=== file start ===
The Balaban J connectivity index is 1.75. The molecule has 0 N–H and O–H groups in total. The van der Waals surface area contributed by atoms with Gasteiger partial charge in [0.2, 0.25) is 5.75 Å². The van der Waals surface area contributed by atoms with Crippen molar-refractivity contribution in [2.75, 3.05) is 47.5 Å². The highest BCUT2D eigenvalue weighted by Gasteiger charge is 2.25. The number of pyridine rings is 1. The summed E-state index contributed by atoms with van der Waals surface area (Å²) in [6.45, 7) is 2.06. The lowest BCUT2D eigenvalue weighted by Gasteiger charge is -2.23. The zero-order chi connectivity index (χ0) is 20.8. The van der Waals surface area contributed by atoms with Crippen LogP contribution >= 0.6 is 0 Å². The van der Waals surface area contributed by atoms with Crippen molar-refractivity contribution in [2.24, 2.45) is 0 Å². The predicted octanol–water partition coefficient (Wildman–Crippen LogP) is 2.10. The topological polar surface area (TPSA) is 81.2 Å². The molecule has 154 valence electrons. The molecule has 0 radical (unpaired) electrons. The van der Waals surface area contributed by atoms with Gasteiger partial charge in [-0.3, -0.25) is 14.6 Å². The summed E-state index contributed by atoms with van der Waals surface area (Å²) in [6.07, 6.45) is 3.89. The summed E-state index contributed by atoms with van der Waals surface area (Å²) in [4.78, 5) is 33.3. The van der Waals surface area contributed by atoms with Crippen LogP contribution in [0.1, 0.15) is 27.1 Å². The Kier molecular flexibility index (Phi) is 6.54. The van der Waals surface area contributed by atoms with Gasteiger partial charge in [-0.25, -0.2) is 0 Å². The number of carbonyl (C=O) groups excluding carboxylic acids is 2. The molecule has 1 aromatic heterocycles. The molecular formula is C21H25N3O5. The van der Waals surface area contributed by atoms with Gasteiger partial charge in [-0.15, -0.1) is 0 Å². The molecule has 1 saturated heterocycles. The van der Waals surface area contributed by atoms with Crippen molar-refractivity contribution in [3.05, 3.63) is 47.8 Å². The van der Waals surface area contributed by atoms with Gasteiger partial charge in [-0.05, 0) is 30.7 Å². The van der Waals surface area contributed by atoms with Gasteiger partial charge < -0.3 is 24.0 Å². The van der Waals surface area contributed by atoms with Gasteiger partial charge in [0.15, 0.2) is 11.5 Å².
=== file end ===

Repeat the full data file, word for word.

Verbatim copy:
The Balaban J connectivity index is 1.75. The molecule has 0 N–H and O–H groups in total. The van der Waals surface area contributed by atoms with Gasteiger partial charge in [0.2, 0.25) is 5.75 Å². The van der Waals surface area contributed by atoms with Crippen molar-refractivity contribution in [2.75, 3.05) is 47.5 Å². The highest BCUT2D eigenvalue weighted by Gasteiger charge is 2.25. The number of pyridine rings is 1. The summed E-state index contributed by atoms with van der Waals surface area (Å²) in [6.45, 7) is 2.06. The lowest BCUT2D eigenvalue weighted by Gasteiger charge is -2.23. The zero-order chi connectivity index (χ0) is 20.8. The van der Waals surface area contributed by atoms with Crippen LogP contribution >= 0.6 is 0 Å². The van der Waals surface area contributed by atoms with Crippen molar-refractivity contribution in [2.24, 2.45) is 0 Å². The predicted octanol–water partition coefficient (Wildman–Crippen LogP) is 2.10. The topological polar surface area (TPSA) is 81.2 Å². The molecule has 154 valence electrons. The molecule has 0 radical (unpaired) electrons. The van der Waals surface area contributed by atoms with Gasteiger partial charge in [-0.3, -0.25) is 14.6 Å². The summed E-state index contributed by atoms with van der Waals surface area (Å²) in [6.07, 6.45) is 3.89. The summed E-state index contributed by atoms with van der Waals surface area (Å²) in [4.78, 5) is 33.3. The van der Waals surface area contributed by atoms with Crippen LogP contribution in [0.1, 0.15) is 27.1 Å². The Kier molecular flexibility index (Phi) is 6.54. The van der Waals surface area contributed by atoms with Gasteiger partial charge in [-0.25, -0.2) is 0 Å². The number of carbonyl (C=O) groups excluding carboxylic acids is 2. The molecule has 1 aromatic heterocycles. The molecular formula is C21H25N3O5. The van der Waals surface area contributed by atoms with Gasteiger partial charge in [-0.15, -0.1) is 0 Å². The molecule has 1 saturated heterocycles. The van der Waals surface area contributed by atoms with Crippen molar-refractivity contribution in [3.05, 3.63) is 47.8 Å². The van der Waals surface area contributed by atoms with Gasteiger partial charge in [-0.05, 0) is 30.7 Å². The van der Waals surface area contributed by atoms with Gasteiger partial charge < -0.3 is 24.0 Å². The van der Waals surface area contributed by atoms with Gasteiger partial charge in [0.15, 0.2) is 11.5 Å².